FEC’s Commerce Park District

By Tolga Erbora

Florida East Coast Railway Commerce Park Layout: The Real Deal

One of the reasons Miami continues to be a popular destination for tourists and travelers is its close proximity to Latin America and its even closer proximity to the Caribbean. 

Now, who else would figure out and work with such a geographic advantage? Businesspeople, shippers, and logistics personnel.

As Miami International Airport grew as a premier travel destination following the post-World War II boom, global trade has too. One of the results of this? Industrial development west of the airport, in the form of Cargo City and Commerce Park.

Both Cargo City and Commerce Park initially had ample rail access. It appeared the Seaboard Coast Line took advantage of Cargo City more, based on the orientation of the track switches to the several dockside industrial leads. However, in the late 1980s through the 1990s, the needs seemed to shift more towards plane-to-truck (and intermodal, for that matter), and the entire area was reconfigured to boast warehouses transloading straight from cargo plane to truck. No train, sadly. Commerce Park, served by the FEC, webbed out south and west of the initial juncture at NW 25th Street near NW 67th Avenue. A few lineside customers lined the Kendall Branch mainline, but the majority of leads swung into warehouse canyons developed in the 1970s in about a square mile of land, reaching as far west as the Palmetto Expressway. Despite an incredible scaleback, some portions of this development remain rail served, with the main apex really situated at the NW 25th Street crossing.

Naturally, the premise of this entry will be on the tangible, and still somewhat extant, FEC Commerce Park region.

Caption 1: The map of the entire built-out Commerce Park district. Up to three switchback operations made for interesting switching. Sadly, two of those faded away in the 1990s, leaving just the one in the following image.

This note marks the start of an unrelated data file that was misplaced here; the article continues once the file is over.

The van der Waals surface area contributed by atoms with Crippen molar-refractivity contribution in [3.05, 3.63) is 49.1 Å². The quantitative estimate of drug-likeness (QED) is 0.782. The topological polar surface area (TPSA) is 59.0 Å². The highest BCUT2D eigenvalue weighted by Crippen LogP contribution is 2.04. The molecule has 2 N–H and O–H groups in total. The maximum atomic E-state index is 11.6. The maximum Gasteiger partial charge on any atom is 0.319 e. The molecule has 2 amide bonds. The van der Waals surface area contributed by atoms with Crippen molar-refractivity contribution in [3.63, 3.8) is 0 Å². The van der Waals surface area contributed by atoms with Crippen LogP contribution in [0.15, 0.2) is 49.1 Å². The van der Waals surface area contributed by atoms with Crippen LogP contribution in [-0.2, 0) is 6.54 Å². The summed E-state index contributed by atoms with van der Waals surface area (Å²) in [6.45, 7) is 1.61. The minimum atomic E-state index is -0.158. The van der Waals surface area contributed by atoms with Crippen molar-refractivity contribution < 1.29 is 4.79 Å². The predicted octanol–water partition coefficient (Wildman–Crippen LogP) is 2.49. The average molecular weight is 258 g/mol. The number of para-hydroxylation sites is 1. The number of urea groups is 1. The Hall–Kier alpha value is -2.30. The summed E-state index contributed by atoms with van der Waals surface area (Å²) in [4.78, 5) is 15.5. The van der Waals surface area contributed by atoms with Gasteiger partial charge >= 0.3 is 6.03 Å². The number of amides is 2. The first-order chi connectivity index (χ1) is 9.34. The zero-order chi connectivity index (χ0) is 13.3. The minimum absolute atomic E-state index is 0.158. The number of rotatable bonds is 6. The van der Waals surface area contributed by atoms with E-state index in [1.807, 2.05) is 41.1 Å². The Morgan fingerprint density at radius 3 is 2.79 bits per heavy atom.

Caption 2: Rough estimate of present, somewhat serviceable track. The lead extending past the red curve still exists but was taken out of service.

Larry Burk sums it perfectly: “That used to be a really hot job. You needed a lot of seniority to hold it. On duty 7:30am with Sunday/Monday off. And it was a fun switch. Lots of one and two car spots.”

By the 2000s it seemed railcar service became marginal to almost nonexistent. As a trucking solution the park seemed to thrive. However, it seemed that nothing really west of Milam Dairy Road supported freight rail service, or FEC just didn’t want to go through the trouble of operating over all this circuitous trackage to serve them. They would park a GP9 or GP38-2 around the curve close to the 25th Street and Palmetto Expressway interchange, but that’s about it. Maybe there were a couple customers deep in the park which did get cars, but were out of view of the main artery. The park’s fate was sealed around 2006 when it was all pulled back to just shy of NW 72nd Ave, Milam Dairy Road. 

Two line-side customers on the mainline south of 25th Street continued receiving cars until the mid 2010s. Amerigas had a sizable distribution facility at the crossing, viewable from the road. Airport Brick also had a spot about a quarter mile down. A team track frequently handled transloads at NW 16th Street before moving up to NW 25th Street, the present location. Both of these folded in the mid 2010s.

Alpinos Distribution for the longest time handled boxcar service in a lengthy warehouse by 25th Street. Banner Supply, still rail served, receives gypsum and building materials in centerbeam flats. Next to it was a warehouse which regularly received boxcars. Beer is my guess. However, when the owner changed in 2010, there went the rail service. It’s in the background in this January 2017 image of a rather unusual move….